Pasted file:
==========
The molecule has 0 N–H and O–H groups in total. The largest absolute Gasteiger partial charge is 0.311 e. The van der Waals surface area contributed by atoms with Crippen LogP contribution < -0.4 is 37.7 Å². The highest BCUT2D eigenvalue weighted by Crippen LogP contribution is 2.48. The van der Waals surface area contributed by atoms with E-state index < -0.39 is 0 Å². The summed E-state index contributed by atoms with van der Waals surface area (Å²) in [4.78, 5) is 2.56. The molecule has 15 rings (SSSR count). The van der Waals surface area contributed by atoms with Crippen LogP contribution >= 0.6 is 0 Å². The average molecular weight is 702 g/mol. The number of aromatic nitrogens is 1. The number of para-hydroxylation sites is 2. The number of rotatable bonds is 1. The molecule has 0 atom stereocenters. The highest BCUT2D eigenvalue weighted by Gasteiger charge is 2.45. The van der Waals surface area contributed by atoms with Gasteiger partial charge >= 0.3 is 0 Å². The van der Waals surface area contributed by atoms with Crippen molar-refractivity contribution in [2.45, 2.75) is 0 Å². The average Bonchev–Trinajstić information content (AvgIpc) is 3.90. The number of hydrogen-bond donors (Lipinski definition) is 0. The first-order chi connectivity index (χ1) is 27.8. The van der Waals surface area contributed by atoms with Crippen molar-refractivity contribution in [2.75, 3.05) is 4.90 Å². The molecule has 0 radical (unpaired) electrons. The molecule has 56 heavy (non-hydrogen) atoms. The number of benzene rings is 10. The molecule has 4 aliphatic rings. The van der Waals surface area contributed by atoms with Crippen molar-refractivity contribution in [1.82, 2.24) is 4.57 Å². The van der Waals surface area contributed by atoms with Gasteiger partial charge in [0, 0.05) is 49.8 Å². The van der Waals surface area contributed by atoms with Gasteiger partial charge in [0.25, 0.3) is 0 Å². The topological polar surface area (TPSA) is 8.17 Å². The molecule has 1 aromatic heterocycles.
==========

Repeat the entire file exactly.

The molecule has 0 N–H and O–H groups in total. The largest absolute Gasteiger partial charge is 0.311 e. The van der Waals surface area contributed by atoms with Crippen LogP contribution < -0.4 is 37.7 Å². The highest BCUT2D eigenvalue weighted by Crippen LogP contribution is 2.48. The van der Waals surface area contributed by atoms with E-state index < -0.39 is 0 Å². The summed E-state index contributed by atoms with van der Waals surface area (Å²) in [4.78, 5) is 2.56. The molecule has 15 rings (SSSR count). The van der Waals surface area contributed by atoms with Crippen LogP contribution >= 0.6 is 0 Å². The average molecular weight is 702 g/mol. The number of aromatic nitrogens is 1. The number of para-hydroxylation sites is 2. The number of rotatable bonds is 1. The molecule has 0 atom stereocenters. The highest BCUT2D eigenvalue weighted by Gasteiger charge is 2.45. The van der Waals surface area contributed by atoms with Gasteiger partial charge >= 0.3 is 0 Å². The van der Waals surface area contributed by atoms with Crippen molar-refractivity contribution in [2.45, 2.75) is 0 Å². The average Bonchev–Trinajstić information content (AvgIpc) is 3.90. The number of hydrogen-bond donors (Lipinski definition) is 0. The first-order chi connectivity index (χ1) is 27.8. The van der Waals surface area contributed by atoms with Crippen molar-refractivity contribution in [2.75, 3.05) is 4.90 Å². The molecule has 0 radical (unpaired) electrons. The molecule has 56 heavy (non-hydrogen) atoms. The number of benzene rings is 10. The molecule has 4 aliphatic rings. The van der Waals surface area contributed by atoms with Crippen molar-refractivity contribution in [1.82, 2.24) is 4.57 Å². The van der Waals surface area contributed by atoms with Gasteiger partial charge in [0, 0.05) is 49.8 Å². The van der Waals surface area contributed by atoms with Gasteiger partial charge in [0.25, 0.3) is 0 Å². The topological polar surface area (TPSA) is 8.17 Å². The molecule has 1 aromatic heterocycles.